HOME‎ > ‎

Original Posse

In July 2007, despite torrential rains and hurricane winds, 7 riders of the 1st Annual Trepassey Posse hit the road. The brainchild of David Cooper from the Nautilus Running Club, the Posse started as a training ride for that year's Tour de Shore ... scroll down for the story from The Independent.

Glenn Smith, Jenny Harris, Tim Turner (Support), Ann Chafe, Caroline McIlroy, Jeff Glynn, David Cooper, Randy Knight. Missing From Photo: Edna Burge (Support)


Original Trepassey Posse



In 2008 there were 11 riders and in 2009 there were 33!

The ride has flourished into an annual event serving as great training for those with 70.3 or Ironman ambitions, or simply a fun challenge for anyone wanting to try a couple of days in the saddle.





The Independent
Friday, July 06, 2007

By John Rieti

The Independent



Motorists using the Irish Loop this weekend should be on the lookout for a pack of bikers. Except these bikers are more lean than mean, prefer spandex to leather and ride on extremely skinny tires.

The Trepassey Posse, a name the cycling group came up with “on the fly,” will make the two-day, 312-kilometre ride from St. John’s to Trepassey and back this weekend (July 7-8).

For cyclist Glenn Smith, the trip that began as a fun outing has become a training session for the half-Ironman triathlon scheduled for July 29 in Corner Brook, and Newfoundland and Labrador’s biggest road bike race, the Tour de Shore, planned for Sept. 1-2.

“All it is for us is fun, this is not a serious ride by any means, but it will be trying certainly,” Smith tells The Independent.

Dave Cooper and Jenny Harris, a cycling couple who travelled across India on their bikes, came up with the idea and persuaded some other members of the Nautilus Running Club to come along for the spin. Among their peloton (main pack of cyclists) is Bob Banfield, a school teacher who biked across Canada, Kevin Purchase, a bodybuilder, and Caroline McIlroy, one of the province’s best runners.

“We’re basically runners at heart, but in the last few years a lot of people in our club have been adding cycling and swimming to their training … you’re more prone to injury if you don’t mix it up a little,” says Smith.

The posse won’t be racing this weekend, but several members are planning to compete in this year’s Tour de Shore.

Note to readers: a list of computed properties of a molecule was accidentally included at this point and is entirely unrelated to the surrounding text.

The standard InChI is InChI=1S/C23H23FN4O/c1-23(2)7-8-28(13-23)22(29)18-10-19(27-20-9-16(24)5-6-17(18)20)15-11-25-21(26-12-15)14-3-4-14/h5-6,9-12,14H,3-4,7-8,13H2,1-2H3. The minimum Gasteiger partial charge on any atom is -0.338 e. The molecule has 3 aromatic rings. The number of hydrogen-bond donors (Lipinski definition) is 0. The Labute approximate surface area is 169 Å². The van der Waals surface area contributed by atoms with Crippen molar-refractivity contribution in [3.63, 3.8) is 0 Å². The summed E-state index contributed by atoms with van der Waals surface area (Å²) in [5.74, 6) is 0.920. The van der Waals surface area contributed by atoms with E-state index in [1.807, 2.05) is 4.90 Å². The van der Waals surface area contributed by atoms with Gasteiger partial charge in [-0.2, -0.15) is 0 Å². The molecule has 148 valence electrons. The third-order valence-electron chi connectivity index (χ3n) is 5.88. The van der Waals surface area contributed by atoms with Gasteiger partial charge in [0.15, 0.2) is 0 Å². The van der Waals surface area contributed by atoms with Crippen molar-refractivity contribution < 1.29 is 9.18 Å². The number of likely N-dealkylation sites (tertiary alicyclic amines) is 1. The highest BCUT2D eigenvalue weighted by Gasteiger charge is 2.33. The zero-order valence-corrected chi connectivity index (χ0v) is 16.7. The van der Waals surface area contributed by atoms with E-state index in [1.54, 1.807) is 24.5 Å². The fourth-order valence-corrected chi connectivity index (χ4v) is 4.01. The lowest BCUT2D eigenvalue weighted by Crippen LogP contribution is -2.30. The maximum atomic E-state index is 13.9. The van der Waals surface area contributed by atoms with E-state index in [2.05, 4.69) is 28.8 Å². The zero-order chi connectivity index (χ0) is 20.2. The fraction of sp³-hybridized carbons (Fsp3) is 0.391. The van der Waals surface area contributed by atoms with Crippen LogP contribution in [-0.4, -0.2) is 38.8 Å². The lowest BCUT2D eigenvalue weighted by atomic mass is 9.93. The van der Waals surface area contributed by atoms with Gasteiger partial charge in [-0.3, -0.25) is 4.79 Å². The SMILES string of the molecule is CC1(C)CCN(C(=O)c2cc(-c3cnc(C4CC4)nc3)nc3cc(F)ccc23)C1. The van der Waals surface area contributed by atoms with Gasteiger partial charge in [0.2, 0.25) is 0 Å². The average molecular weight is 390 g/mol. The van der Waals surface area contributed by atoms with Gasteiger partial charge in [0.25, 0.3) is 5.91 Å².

The weekend warriors will be in for some stiff competition from defending champion Zachery Garland.

Garland, 21, is currently living in B.C. where he is doing an engineering work term and racing semi-professionally for the Masi-Adobe team with four other cyclists.

He’s gearing up for the national championships, which are scheduled for this weekend in Quebec. When asked about his chances Garland replies: “Out of five stars I’ll give myself four stars,” with a laugh.

Garland first picked up a road bike in 2002 to supplement his mountain bike training, but after an Atlantic training camp and racing in a six-day, 650-kilometre Junior World Cup event at age 17 he was hooked.

Since then, he has been named to the national team, competed in Italy and Switzerland, and moved to Belgium by himself for a spring just to race with the world’s best.

“Belgium is like the world capital of cycling, it’s similar to hockey in Canada, all the old women know the cyclists and what’s going on,” says Garland.

Currently he’s debating whether or not to turn professional. Last year he received some small offers to join teams with the incentive of free gear and travel, but he turned them down to focus on school.

“This year I’m a little bit better … I’ve got offers to get a salary and take a year off school, I’m still leaning toward the school thing but that could change in a month,” says Garland.

He’s positive he’ll be home to race the Tour De Shore. “It’s absolutely amazing,” he says.

Garland was hoping to race against Roland Greene, a former world champion cyclist who recently moved from B.C. to Bay Bulls.

However, when contacted by The Independent Greene — whose poster hangs on Garland’s wall — said he’s not racing this year, but is hoping to help out with the event.

The inaugural Tour received great reviews from the 80 cyclists who competed, was voted race of the year in Atlantic Pedaler magazine and named host of this year’s Atlantic cycling championships.

The two-day, three-stage race runs from Riverhead, Harbour Grace to Ferryland; Cape Broyle to Goulds; and has a time trial on Doyle’s Road as its final event.

Tour organizer Shannon Sullivan expects 200 riders this year and says the event will also give amateur riders a chance to challenge themselves on the slopes of the southern shore highway.

The Celtic Business Development Corporation founded the race with the goals of promoting business in the Irish Loop area and encouraging people to make the healthy decision to ride their bikes more.

Sullivan says there has already been a “significant economic spinoff” from the event as a B.C.-based cyclist is now bringing groups to the province to cycle around the Avalon Peninsula.